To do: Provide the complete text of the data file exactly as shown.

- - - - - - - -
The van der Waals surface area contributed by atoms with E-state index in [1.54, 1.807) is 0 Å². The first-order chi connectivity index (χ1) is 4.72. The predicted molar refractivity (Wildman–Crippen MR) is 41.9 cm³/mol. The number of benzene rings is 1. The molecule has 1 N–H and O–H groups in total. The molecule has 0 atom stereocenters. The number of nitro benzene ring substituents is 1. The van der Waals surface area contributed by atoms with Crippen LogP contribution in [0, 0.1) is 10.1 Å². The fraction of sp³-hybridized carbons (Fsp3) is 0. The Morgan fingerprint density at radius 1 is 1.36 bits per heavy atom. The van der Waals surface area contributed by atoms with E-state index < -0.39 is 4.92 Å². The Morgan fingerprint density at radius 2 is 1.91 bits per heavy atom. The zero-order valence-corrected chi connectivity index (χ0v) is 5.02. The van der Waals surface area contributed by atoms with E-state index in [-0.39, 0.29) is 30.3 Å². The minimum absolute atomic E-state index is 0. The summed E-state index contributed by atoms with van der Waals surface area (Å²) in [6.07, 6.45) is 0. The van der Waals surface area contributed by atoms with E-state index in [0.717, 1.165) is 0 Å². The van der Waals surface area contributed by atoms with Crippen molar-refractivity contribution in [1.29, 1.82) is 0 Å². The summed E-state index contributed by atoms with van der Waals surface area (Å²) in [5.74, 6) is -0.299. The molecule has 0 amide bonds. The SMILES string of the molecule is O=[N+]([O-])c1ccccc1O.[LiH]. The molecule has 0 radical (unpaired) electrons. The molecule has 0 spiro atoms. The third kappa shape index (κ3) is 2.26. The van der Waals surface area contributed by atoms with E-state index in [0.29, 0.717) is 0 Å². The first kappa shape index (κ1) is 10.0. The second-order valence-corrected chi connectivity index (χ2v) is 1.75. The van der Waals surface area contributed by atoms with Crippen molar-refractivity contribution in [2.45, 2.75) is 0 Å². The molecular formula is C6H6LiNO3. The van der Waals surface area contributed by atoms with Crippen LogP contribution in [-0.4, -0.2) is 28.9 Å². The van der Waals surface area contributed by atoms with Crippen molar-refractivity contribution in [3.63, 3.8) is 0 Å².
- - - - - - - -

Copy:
The van der Waals surface area contributed by atoms with E-state index in [1.54, 1.807) is 0 Å². The first-order chi connectivity index (χ1) is 4.72. The predicted molar refractivity (Wildman–Crippen MR) is 41.9 cm³/mol. The number of benzene rings is 1. The molecule has 1 N–H and O–H groups in total. The molecule has 0 atom stereocenters. The number of nitro benzene ring substituents is 1. The van der Waals surface area contributed by atoms with Crippen LogP contribution in [0, 0.1) is 10.1 Å². The fraction of sp³-hybridized carbons (Fsp3) is 0. The Morgan fingerprint density at radius 1 is 1.36 bits per heavy atom. The van der Waals surface area contributed by atoms with E-state index < -0.39 is 4.92 Å². The Morgan fingerprint density at radius 2 is 1.91 bits per heavy atom. The zero-order valence-corrected chi connectivity index (χ0v) is 5.02. The van der Waals surface area contributed by atoms with E-state index in [-0.39, 0.29) is 30.3 Å². The minimum absolute atomic E-state index is 0. The summed E-state index contributed by atoms with van der Waals surface area (Å²) in [6.07, 6.45) is 0. The van der Waals surface area contributed by atoms with E-state index in [0.717, 1.165) is 0 Å². The van der Waals surface area contributed by atoms with Crippen molar-refractivity contribution in [1.29, 1.82) is 0 Å². The summed E-state index contributed by atoms with van der Waals surface area (Å²) in [5.74, 6) is -0.299. The molecule has 0 amide bonds. The SMILES string of the molecule is O=[N+]([O-])c1ccccc1O.[LiH]. The molecule has 0 radical (unpaired) electrons. The molecule has 0 spiro atoms. The third kappa shape index (κ3) is 2.26. The van der Waals surface area contributed by atoms with E-state index in [0.29, 0.717) is 0 Å². The first kappa shape index (κ1) is 10.0. The second-order valence-corrected chi connectivity index (χ2v) is 1.75. The van der Waals surface area contributed by atoms with Crippen molar-refractivity contribution in [2.45, 2.75) is 0 Å². The molecular formula is C6H6LiNO3. The van der Waals surface area contributed by atoms with Crippen LogP contribution in [-0.4, -0.2) is 28.9 Å². The van der Waals surface area contributed by atoms with Crippen molar-refractivity contribution in [3.63, 3.8) is 0 Å².